I’m in Australia at the moment, and yes, they still charge for “local” calls on the landline. Luckily we can bundle now though… so I pay a flat rate each month, which includes broadband internet and $50 worth of local, national, mobile and 13/1300 calls. Overseas calls are still not included though.

      One thing I do miss from the US, though, is the unlimited (wireless) internet access I had in college. Most plans here are expensive, and are capped as to how much data you can use in both peak and non-peak times, which gets annoying.

    • I can see how the amount of stuff in stores in the US could be overwhelming. On one hand, there is more choice, but on the other, do we really need 93 types of cereal?

  • Zhu

    Canada uses the metric system, although we tend to use pounds instead of kilo and “feet” as well as “meters” (probably the US influence). I have trouble with F and tend to use Celcius, otherwise I use both systems.

    I hated driving a stick shift in France and love automatic transmission. I wonder why French don’t adopt it…

    The clock different never bothered me.

    I always forget that there is no mail delivery on Saturday in Canada, and it’s actually strange considering WE is sometimes business as usual in North America. Oh, and that “pharmacy” in Canada also sell junk food. It just didn’t look “serious” to me at first.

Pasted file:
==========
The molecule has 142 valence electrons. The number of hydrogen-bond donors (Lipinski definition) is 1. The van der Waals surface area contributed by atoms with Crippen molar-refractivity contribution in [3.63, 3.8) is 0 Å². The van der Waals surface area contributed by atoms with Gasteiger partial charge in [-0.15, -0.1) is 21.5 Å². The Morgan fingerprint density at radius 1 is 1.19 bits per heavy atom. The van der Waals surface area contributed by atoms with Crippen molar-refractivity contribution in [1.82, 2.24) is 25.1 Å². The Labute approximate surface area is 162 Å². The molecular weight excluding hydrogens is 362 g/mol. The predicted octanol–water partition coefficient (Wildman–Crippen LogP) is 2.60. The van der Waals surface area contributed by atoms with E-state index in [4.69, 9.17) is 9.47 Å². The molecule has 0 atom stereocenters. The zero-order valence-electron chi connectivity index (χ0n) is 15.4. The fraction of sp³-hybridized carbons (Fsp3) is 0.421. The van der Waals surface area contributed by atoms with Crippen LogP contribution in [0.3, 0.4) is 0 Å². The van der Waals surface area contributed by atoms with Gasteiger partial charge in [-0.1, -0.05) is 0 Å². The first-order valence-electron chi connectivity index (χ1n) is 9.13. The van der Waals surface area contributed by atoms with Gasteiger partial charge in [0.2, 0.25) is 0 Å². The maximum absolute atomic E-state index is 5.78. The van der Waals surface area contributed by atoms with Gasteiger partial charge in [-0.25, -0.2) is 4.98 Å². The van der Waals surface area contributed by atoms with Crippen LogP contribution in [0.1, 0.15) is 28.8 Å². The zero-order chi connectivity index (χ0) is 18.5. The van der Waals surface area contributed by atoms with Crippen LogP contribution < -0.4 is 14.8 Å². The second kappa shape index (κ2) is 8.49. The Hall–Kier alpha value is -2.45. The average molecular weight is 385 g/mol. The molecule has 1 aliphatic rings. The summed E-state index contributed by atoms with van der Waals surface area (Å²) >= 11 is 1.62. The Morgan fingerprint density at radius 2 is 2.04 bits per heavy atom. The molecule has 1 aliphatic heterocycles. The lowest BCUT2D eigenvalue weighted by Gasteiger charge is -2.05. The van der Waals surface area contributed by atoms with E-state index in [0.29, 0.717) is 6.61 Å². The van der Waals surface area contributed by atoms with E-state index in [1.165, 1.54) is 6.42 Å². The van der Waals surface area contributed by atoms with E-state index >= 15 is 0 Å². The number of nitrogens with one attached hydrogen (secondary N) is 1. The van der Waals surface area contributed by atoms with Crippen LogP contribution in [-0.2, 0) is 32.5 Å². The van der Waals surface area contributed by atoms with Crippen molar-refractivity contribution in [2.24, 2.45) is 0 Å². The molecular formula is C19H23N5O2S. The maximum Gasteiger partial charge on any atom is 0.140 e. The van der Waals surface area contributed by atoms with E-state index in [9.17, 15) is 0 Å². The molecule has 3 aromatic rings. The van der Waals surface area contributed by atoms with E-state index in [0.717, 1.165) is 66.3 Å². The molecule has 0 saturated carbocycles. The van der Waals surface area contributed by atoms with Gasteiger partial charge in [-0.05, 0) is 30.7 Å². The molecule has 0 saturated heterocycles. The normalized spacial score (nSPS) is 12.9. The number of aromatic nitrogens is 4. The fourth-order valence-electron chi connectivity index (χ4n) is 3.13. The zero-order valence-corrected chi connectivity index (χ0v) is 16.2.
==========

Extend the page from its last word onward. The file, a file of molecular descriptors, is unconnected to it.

• Some parts of the US are also stopping mail delivery on Saturdays, which seems really strange to me. With such a huge population, it seems like there would be a need for it, especially since a lot of people work on weekends and not having mail on Sundays is bad enough for those who work 7 days a week and need to get things done. But the postal service is losing too much money and can’t pay their employees so I can understand why.

      I actually thought it was strange that pharmacies in Europe *only* sell medicine and a few other things! I was so used to a pharmacy (or drugstore as I call them in the US) selling tons of stuff, from makeup to food to toys for kids to holiday decorations.

  • Jane

    One thing you didn’t mention that my French friends who are here in the US have mentioned is letting other people bag your groceries. Apparently, they don’t like having a bagger bag their items because they do not bag the way my French friends would like and use way too many bags. I don’t know if that’s something you had to get used to, Jennie, having to bag everything yourself….